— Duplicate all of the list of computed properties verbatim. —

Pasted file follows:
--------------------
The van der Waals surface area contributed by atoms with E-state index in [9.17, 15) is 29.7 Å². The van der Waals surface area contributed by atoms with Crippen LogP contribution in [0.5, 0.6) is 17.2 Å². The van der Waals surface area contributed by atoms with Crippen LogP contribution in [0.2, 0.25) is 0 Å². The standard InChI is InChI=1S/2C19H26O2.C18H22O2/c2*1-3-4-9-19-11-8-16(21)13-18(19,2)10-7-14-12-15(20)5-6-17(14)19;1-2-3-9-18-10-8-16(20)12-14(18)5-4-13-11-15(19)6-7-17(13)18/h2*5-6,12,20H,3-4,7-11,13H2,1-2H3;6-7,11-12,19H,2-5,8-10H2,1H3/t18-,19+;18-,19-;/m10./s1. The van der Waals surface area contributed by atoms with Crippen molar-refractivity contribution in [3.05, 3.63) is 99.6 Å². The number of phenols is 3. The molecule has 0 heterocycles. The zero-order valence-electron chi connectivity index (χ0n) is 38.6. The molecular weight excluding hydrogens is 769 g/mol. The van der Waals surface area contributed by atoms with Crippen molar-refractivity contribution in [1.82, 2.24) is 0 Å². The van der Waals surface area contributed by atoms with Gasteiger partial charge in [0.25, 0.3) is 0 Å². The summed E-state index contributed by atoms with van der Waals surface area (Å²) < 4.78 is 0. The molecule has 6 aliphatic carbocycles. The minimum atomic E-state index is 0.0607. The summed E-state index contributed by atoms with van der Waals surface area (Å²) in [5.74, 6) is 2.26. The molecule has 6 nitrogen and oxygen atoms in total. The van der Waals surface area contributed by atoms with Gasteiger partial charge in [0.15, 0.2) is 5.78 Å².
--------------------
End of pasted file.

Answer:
The van der Waals surface area contributed by atoms with E-state index in [9.17, 15) is 29.7 Å². The van der Waals surface area contributed by atoms with Crippen LogP contribution in [0.5, 0.6) is 17.2 Å². The van der Waals surface area contributed by atoms with Crippen LogP contribution in [0.2, 0.25) is 0 Å². The standard InChI is InChI=1S/2C19H26O2.C18H22O2/c2*1-3-4-9-19-11-8-16(21)13-18(19,2)10-7-14-12-15(20)5-6-17(14)19;1-2-3-9-18-10-8-16(20)12-14(18)5-4-13-11-15(19)6-7-17(13)18/h2*5-6,12,20H,3-4,7-11,13H2,1-2H3;6-7,11-12,19H,2-5,8-10H2,1H3/t18-,19+;18-,19-;/m10./s1. The van der Waals surface area contributed by atoms with Crippen molar-refractivity contribution in [3.05, 3.63) is 99.6 Å². The number of phenols is 3. The molecule has 0 heterocycles. The zero-order valence-electron chi connectivity index (χ0n) is 38.6. The molecular weight excluding hydrogens is 769 g/mol. The van der Waals surface area contributed by atoms with Crippen molar-refractivity contribution in [1.82, 2.24) is 0 Å². The van der Waals surface area contributed by atoms with Gasteiger partial charge in [0.25, 0.3) is 0 Å². The summed E-state index contributed by atoms with van der Waals surface area (Å²) < 4.78 is 0. The molecule has 6 aliphatic carbocycles. The minimum atomic E-state index is 0.0607. The summed E-state index contributed by atoms with van der Waals surface area (Å²) in [5.74, 6) is 2.26. The molecule has 6 nitrogen and oxygen atoms in total. The van der Waals surface area contributed by atoms with Gasteiger partial charge in [0.15, 0.2) is 5.78 Å².